Testing the Tropical 200-300 mbar Warming Rate in Climate Models

A paper by Dr. Ross McKitrick and Dr. John Christy published in Earth and Space Science tests a major component of climate models, being the warming of the tropical mid-troposphere at 200 to 300 mbar pressure corresponding to 9 to 12 km altitude, and finds that the models used in the last IPCC report show a large, statistically significant warming bias. This layer is where models exhibit the clearest and strongest response to greenhouse warming. The authors show that a failure of the models to reproduce the actual warming of the tropical mid-troposphere falsifies the models.

Actual temperature measurements of 1958-2017 from three weather balloon datasets were compared to all 102 model runs. Trends and confidence intervals were generated for a simple trend and one with a break at 1997 corresponding to the Pacific climate shift. The trend is 0.33 +/- 0.13 °C/decade in the models and 0.17 +/- 0.06 °C/decade in the observations. With a break term included they are, respectively, 0.39 +/- 0.17 °C/decade (models) and 0.14 +/- 0.12 °C/decade (observed).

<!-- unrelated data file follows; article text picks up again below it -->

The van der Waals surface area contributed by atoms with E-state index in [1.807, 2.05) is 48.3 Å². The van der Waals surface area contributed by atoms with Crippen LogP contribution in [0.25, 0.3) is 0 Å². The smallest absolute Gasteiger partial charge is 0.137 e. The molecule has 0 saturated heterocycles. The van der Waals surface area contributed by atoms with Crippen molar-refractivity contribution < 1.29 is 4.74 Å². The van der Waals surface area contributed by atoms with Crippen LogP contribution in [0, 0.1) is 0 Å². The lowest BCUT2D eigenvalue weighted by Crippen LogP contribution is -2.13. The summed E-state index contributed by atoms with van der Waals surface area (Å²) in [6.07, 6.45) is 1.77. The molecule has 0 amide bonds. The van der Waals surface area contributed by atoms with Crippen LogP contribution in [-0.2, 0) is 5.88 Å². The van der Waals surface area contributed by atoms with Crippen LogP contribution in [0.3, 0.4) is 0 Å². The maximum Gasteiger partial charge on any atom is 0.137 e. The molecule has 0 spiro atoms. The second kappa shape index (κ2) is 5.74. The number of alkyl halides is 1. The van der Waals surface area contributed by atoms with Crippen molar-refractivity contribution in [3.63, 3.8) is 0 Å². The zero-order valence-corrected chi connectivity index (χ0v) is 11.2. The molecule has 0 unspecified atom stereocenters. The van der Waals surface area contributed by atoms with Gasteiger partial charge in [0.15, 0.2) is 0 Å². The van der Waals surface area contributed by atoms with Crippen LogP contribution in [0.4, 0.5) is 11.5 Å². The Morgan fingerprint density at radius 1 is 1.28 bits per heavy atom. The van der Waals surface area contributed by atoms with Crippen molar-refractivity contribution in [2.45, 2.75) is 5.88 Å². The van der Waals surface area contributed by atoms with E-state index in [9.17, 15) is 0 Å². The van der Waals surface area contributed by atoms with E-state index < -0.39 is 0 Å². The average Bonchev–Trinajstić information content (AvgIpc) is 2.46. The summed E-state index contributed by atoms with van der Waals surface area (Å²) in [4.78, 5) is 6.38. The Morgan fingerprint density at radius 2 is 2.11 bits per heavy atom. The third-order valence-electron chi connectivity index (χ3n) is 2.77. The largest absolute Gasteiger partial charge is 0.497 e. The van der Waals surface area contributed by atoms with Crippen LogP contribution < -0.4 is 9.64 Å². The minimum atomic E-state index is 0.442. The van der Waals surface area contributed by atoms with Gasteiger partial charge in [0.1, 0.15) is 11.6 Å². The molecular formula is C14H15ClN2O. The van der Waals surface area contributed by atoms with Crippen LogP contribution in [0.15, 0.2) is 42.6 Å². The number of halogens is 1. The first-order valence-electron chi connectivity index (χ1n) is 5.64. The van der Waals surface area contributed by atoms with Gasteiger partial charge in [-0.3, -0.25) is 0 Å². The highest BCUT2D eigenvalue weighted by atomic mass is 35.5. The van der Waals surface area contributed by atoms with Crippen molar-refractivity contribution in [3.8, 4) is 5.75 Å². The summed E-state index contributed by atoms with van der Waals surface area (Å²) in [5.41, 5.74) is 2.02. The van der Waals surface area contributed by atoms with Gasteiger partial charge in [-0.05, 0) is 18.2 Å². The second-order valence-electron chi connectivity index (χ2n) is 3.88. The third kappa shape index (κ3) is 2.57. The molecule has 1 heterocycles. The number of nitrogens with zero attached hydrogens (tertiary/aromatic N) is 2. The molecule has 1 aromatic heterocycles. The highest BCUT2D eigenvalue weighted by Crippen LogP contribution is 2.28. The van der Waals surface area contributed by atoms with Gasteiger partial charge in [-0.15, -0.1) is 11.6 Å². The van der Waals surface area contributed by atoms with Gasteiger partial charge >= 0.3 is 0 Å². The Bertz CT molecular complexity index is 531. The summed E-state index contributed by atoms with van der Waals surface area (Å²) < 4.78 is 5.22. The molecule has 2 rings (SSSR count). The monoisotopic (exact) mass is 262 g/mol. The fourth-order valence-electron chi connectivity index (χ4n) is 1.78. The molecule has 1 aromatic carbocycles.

The authors constructed divergence terms consisting of each model run minus the average balloon record. The histograms of trends in these measures ought to be centered on zero if the model errors were mere noise. Instead the distributions are entirely positive, indicating a systematic positive bias. The histogram without the break term is here;

model observatios histogram M&C2018

The descrepancy is even larger with the break term.


The mid-tropospheric warming trends in the models are caused by increasing water vapour in response to rising CO2 levels due to flawed moist convection thermodynamic parameterization. Correcting the parameterization to match the temperature and water vapour amounts would greatly reduce the model 's climate sensitivities by reducing the water vapour feedback net of the smaller lapse rate feedback. McKitrick wrote a description of the paper at the Climate Etc blog. Robert Lyman wrote a summary on the FoS blog.

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